Here’s How Telemarketers Keep Getting Your Number

BernieP

Resident PIA

How is it that telemarketing is even legal?
Telemarketing (soliciting business by means of a phone call) is legal, provided the telemarketer complies with the law, including the Federal Communications Commission's (FCC) Consumer Protection Act. You might be surprised to learn that the Act prohibits:
  • calls to your home before 8 a.m. and after 9 p.m.
  • robocalling without your prior written consent
  • robocalling without an opt-out mechanism
  • all calls that don't identify the caller, who they're calling on behalf of, and contact info for such person.
  • calls to anyone on the Do Not Call Registry (other than exempted calls).
How did they even get your phone number?
Most telemarketers purchase phone numbers from third party data providers. Here's how those providers may have gotten your number, according to the Better Business Bureau:
  • You called an 800, 888, and/or 900 number (they use caller I.D. technology and collect phone numbers).
  • You applied for credit.
  • You contribute to charities.
  • You're a registered voter.
  • You bought anything, or entered any contest, and gave your phone number in the process.
  • Your phone number is on your checks.
  • You call a business, and they have caller I.D. (which, you should assume they do).
The war is stacked against us. An infinite number of ways they can get your number and almost no way to identify them because the phone companies allow them to spoof caller ID. Who all as had a call from themself? How about Technical Support? If the number they choose to use is in your directory, it pops as that person or business.
Verizon Wireless's attittude is, oh well. I called to report the "Technical Support" call. Clearly it was a scam, so I hung up. But how many people pressed 1 thinnking htere was something wrong with their account?
 

Yooper

Socket 1, Intel 80486
PREMO Member
I gave up hoping any add-ons (hard- or software) could defeat these folks.

I decided on a simpler approach: if I don't recognize the number (or it doesn't show as someone with an entry in my address book) I don't answer. "They" are more than welcome to leave a voice mail. But as you already knew they don't.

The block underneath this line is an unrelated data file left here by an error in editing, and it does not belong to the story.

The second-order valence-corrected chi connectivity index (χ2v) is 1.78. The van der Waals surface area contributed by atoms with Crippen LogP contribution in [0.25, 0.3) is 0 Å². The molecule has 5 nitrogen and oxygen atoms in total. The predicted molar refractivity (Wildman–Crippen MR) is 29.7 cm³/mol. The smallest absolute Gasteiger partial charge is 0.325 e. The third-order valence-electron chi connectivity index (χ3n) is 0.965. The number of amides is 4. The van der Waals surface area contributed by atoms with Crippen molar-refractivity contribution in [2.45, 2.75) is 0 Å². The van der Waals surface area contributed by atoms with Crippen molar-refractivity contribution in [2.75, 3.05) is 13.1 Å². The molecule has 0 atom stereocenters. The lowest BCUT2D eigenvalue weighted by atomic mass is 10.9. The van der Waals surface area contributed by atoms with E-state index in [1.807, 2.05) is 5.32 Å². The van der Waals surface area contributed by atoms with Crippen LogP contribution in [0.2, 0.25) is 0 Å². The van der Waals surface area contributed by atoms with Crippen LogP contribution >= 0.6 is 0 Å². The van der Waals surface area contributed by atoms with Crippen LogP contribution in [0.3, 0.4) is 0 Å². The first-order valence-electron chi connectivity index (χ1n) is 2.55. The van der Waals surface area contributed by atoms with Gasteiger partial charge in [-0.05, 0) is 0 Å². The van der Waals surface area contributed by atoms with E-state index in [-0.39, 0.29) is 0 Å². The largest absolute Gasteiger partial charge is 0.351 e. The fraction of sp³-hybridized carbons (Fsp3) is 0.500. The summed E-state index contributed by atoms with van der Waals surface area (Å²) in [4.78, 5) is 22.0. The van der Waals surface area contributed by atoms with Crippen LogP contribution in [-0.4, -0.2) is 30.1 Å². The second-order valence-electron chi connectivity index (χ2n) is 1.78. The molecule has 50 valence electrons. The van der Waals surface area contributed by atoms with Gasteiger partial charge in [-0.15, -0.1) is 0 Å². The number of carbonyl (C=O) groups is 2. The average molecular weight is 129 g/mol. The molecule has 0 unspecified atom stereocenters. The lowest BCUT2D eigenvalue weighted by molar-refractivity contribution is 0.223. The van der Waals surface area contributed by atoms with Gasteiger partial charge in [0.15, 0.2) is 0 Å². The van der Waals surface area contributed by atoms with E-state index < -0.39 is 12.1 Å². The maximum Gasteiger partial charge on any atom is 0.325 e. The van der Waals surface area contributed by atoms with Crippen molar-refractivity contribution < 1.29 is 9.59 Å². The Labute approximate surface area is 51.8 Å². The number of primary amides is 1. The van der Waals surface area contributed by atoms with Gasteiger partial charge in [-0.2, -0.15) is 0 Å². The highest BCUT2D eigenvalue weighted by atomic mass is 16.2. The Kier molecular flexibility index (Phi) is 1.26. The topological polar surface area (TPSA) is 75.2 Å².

I have, in the past, played a bit and would answer with something clever, but it's just not worth the effort.

--- End of line (MCP)
 

TCROW

Active Member
I gave up hoping any add-ons (hard- or software) could defeat these folks.
If you haven’t tried malware bytes, give it a shot. My employer puts it on our iPhones and haven’t had an issue since it was installed. Not sure if they have a version for android or not, depending on your mobile platform of choice.
 

Yooper

Socket 1, Intel 80486
PREMO Member
If you haven’t tried malware bytes, give it a shot. My employer puts it on our iPhones and haven’t had an issue since it was installed. Not sure if they have a version for android or not, depending on your mobile platform of choice.
Good call. I really like - in the main - Malwarebytes.

But I wasn't entirely thrilled with the results I got on my phone. It just didn't do as nice a job as I had hoped it would given I would have to pay an annoying license fee. This recurring payment is the reason I've gone to the "I'd rather just not answer my phone" approach.

Same with my computers: now that MB has gone to an annual subscription fee structure (I get it, it's the only way a company like this will survive) I'm not sure what my next steps will be. But for now my computers are all still running on the "buy a lifetime license" option and I'm very happy.

Thanks, as always, for the input/suggestion. Cheers!

--- End of line (MCP)
 
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